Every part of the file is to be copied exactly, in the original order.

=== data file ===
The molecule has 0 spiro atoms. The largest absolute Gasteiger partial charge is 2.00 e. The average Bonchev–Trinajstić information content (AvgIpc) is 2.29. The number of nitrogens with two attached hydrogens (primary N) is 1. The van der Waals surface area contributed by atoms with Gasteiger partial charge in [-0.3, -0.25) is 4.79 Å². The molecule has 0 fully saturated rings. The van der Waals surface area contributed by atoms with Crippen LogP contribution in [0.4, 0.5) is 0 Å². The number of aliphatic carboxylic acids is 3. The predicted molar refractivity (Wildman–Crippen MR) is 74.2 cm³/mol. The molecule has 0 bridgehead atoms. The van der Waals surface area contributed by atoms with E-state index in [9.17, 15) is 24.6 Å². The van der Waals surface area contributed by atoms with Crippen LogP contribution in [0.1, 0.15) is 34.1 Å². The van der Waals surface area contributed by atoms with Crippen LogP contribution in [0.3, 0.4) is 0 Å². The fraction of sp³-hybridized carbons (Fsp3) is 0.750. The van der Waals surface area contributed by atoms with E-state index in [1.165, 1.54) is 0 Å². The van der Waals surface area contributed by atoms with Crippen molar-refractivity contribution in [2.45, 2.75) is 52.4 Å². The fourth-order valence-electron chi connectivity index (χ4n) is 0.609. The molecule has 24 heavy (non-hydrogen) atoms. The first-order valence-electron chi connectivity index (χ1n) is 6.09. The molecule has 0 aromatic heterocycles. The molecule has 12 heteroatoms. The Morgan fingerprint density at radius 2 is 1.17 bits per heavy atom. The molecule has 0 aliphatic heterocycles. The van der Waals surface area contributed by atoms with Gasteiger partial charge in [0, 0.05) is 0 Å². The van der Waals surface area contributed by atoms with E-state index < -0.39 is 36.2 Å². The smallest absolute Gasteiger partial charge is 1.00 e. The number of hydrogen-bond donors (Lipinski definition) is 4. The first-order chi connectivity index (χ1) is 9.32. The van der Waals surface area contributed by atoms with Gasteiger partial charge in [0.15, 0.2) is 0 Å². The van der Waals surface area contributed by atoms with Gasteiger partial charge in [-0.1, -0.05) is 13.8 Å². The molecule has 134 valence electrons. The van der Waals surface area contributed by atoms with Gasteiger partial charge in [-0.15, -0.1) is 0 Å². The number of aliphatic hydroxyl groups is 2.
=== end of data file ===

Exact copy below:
The molecule has 0 spiro atoms. The largest absolute Gasteiger partial charge is 2.00 e. The average Bonchev–Trinajstić information content (AvgIpc) is 2.29. The number of nitrogens with two attached hydrogens (primary N) is 1. The van der Waals surface area contributed by atoms with Gasteiger partial charge in [-0.3, -0.25) is 4.79 Å². The molecule has 0 fully saturated rings. The van der Waals surface area contributed by atoms with Crippen LogP contribution in [0.4, 0.5) is 0 Å². The number of aliphatic carboxylic acids is 3. The predicted molar refractivity (Wildman–Crippen MR) is 74.2 cm³/mol. The molecule has 0 bridgehead atoms. The van der Waals surface area contributed by atoms with E-state index in [9.17, 15) is 24.6 Å². The van der Waals surface area contributed by atoms with Crippen LogP contribution in [0.1, 0.15) is 34.1 Å². The van der Waals surface area contributed by atoms with Crippen LogP contribution in [0.3, 0.4) is 0 Å². The fraction of sp³-hybridized carbons (Fsp3) is 0.750. The van der Waals surface area contributed by atoms with E-state index in [1.165, 1.54) is 0 Å². The van der Waals surface area contributed by atoms with Crippen molar-refractivity contribution in [2.45, 2.75) is 52.4 Å². The fourth-order valence-electron chi connectivity index (χ4n) is 0.609. The molecule has 24 heavy (non-hydrogen) atoms. The first-order valence-electron chi connectivity index (χ1n) is 6.09. The molecule has 0 aromatic heterocycles. The molecule has 12 heteroatoms. The Morgan fingerprint density at radius 2 is 1.17 bits per heavy atom. The molecule has 0 aliphatic heterocycles. The van der Waals surface area contributed by atoms with Gasteiger partial charge in [0, 0.05) is 0 Å². The van der Waals surface area contributed by atoms with E-state index < -0.39 is 36.2 Å². The smallest absolute Gasteiger partial charge is 1.00 e. The number of hydrogen-bond donors (Lipinski definition) is 4. The first-order chi connectivity index (χ1) is 9.32. The van der Waals surface area contributed by atoms with Gasteiger partial charge in [0.15, 0.2) is 0 Å². The van der Waals surface area contributed by atoms with Gasteiger partial charge in [-0.1, -0.05) is 13.8 Å². The molecule has 134 valence electrons. The van der Waals surface area contributed by atoms with Gasteiger partial charge in [-0.15, -0.1) is 0 Å². The number of aliphatic hydroxyl groups is 2.